Immunodetection

The total cell (50 μg) or mitochondrial lysates (30 μg) were resolved on a 10% SDS-PAGE gel, followed by a transfer onto nitrocellulose membrane under wet blot conditions at 20 mA overnight. Antibodies against α-tubulin and glycosomal enzymes PGI and ENO were used as described elsewhere [13]. For detection of flavine subunit of the SDH complex, polyclonal anti-sdh66 antibodies were used at 1:1000 dilution.

Protein profile

To assess the difference in protein profiles upon cultivation in R+, R-, P+, and P- conditions, cells well obtained from 72-h cultures and washed in sea salt solution, and upon cell lysis, proteins were separated on a 10% SDS-PAGE gel stained with 0.25% (w/v) Coomassie Brilliant Blue R-250 in 10% (v/v) acetic acid and 30% (v/v) methanol.

Labeling with 14C[U]-proline or 14C[U]-glucose

Cultures at a concentration of 5 × 105 cells/ml were inoculated into 3 ml of P medium supplemented with 14C[U]-proline or 14C[U]-glucose at a final activity concentration of 1 μCi/ml and cultivated for 24 h in a stationary phase. Next, cells were harvested at 1000 g for 10 min, washed twice in sea salt solution, and subjected to acetone sonication. The pellets and acetone supernatants were processed for saccharides, lipids, fatty acids, and protein isolations as described elsewhere [92, 93]. Radioactivity was visualized by the exposure of the TLC plates to Kodak X-Omat AR film at −70 °C.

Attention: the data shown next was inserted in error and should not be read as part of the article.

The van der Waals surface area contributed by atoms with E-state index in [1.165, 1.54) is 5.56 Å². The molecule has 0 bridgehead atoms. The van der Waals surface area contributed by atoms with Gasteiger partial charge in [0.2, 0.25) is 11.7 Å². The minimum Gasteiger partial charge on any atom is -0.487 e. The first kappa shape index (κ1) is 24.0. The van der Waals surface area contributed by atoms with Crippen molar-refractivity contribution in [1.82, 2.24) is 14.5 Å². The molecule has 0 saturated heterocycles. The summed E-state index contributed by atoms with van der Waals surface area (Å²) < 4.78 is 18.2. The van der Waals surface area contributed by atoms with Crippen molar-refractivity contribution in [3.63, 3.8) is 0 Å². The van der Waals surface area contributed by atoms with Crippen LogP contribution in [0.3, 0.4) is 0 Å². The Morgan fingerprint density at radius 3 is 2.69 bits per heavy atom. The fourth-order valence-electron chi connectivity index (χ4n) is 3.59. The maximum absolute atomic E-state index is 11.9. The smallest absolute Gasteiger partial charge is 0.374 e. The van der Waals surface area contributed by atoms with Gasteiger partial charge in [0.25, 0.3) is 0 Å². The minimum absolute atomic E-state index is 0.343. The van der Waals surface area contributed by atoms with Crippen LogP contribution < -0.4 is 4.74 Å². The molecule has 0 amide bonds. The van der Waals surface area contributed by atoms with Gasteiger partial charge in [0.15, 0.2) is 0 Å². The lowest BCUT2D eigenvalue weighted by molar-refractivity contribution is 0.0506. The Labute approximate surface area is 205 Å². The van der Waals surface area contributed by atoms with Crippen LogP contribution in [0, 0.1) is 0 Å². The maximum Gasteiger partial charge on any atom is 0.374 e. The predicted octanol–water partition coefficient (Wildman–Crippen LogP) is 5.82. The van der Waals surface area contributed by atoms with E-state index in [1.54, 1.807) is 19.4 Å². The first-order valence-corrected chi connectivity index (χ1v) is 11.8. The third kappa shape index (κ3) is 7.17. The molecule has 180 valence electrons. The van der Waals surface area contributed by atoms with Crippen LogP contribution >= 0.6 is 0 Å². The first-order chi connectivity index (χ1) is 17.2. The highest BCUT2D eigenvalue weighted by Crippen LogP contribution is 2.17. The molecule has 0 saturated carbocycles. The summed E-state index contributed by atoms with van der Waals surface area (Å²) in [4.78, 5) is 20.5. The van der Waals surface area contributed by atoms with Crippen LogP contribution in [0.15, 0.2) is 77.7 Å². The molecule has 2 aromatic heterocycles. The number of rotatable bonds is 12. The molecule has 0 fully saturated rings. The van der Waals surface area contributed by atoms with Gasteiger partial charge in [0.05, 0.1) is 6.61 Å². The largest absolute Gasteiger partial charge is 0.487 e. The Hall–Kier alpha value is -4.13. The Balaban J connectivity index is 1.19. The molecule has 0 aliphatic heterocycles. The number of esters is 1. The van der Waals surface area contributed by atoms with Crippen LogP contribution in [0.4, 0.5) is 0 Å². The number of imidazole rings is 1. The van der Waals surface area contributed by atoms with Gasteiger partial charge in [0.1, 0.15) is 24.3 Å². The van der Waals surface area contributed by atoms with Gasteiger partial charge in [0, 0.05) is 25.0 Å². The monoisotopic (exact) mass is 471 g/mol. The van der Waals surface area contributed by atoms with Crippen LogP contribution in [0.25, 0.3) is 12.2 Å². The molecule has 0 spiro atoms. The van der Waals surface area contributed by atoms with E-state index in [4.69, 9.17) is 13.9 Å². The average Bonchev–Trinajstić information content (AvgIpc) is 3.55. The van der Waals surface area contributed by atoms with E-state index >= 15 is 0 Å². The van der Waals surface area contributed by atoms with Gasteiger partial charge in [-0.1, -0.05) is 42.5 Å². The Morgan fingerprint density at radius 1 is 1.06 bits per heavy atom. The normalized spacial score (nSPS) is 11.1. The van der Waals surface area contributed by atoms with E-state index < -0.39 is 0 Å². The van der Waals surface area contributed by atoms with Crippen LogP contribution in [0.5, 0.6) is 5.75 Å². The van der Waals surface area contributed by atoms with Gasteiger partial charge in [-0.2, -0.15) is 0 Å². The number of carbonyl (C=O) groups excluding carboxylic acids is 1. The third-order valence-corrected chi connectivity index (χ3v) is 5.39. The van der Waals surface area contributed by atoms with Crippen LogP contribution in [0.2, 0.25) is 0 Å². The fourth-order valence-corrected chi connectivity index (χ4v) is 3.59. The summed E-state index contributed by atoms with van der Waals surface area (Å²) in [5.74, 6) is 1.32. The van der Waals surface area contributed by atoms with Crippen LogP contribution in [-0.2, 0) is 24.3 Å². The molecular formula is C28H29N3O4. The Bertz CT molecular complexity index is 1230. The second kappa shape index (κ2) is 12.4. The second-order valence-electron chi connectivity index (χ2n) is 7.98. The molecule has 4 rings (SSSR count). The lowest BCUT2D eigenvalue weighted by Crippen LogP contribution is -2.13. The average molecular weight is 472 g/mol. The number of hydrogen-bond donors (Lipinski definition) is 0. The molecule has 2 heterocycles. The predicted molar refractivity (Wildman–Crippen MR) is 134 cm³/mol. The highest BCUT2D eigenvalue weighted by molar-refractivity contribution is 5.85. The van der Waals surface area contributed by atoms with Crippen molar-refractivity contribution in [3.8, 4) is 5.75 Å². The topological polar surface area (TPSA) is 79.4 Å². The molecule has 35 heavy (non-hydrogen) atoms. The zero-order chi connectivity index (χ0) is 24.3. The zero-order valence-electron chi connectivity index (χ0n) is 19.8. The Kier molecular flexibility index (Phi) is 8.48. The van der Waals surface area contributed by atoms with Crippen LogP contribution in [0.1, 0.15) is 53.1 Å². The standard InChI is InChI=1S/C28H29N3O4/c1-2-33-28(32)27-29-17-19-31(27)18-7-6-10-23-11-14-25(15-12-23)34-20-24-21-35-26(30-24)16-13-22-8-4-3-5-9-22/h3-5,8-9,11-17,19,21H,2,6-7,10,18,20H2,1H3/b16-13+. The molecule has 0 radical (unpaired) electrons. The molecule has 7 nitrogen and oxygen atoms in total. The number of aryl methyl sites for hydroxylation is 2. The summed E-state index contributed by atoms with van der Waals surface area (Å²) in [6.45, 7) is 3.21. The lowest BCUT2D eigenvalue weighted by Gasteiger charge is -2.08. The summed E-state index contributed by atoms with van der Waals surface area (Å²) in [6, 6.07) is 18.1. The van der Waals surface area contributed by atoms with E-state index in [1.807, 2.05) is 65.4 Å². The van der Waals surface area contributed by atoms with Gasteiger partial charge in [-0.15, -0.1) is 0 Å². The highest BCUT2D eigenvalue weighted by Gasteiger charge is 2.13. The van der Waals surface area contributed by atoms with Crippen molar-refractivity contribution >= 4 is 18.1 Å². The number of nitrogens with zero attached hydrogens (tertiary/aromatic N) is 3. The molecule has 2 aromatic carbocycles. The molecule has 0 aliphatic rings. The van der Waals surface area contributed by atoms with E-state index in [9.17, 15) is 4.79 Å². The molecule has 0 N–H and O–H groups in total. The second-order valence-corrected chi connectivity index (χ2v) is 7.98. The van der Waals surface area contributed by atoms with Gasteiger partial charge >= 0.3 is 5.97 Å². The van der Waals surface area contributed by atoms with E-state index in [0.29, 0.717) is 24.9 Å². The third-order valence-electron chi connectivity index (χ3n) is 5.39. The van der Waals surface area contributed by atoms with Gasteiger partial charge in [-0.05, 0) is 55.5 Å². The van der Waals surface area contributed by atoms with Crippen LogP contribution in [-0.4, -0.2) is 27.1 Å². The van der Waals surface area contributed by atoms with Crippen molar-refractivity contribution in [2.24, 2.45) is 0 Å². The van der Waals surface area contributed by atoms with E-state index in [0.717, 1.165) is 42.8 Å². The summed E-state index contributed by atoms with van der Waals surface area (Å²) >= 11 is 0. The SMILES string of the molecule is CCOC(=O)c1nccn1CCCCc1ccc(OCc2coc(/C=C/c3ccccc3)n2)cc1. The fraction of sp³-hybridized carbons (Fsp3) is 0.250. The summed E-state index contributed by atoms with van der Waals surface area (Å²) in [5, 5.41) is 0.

Five × 105 cells were inoculated into 1 ml of R and P media on a 24-well plate. Each medium was supplemented with 14C[U]-glucose at a final activity concentration 1 μCi/ml, and the cells were cultivated stationary for 24 h in the presence or absence of oxygen. Homogenates were prepared as described above and subjected to liquid scintillation spectrometry (Perkin Elmer), quantified as disintegrations per min (DPM), and evaluated in absolute counts where the amount of DPM in cell culture was taken as maximum. To assess the glucose uptake, we proceeded analogously after 12-h incubation of cells in sea salt solution supplemented with the 14C[U]-glucose at a final activity concentration 1 μCi/ml.

Availability of data and materials

All data supporting the conclusions of this article are included within the article and its additional files. The raw RNA-Seq reads and representative transcriptome assembly are available at NCBI under the BioProject PRJNA741790 [94]. The mass spectrometry proteomics data have been deposited to the ProteomeXchange Consortium via the PRIDE [95] partner repository under the dataset identifier PXD025411 (doi.10.6019/PXD025411) [96].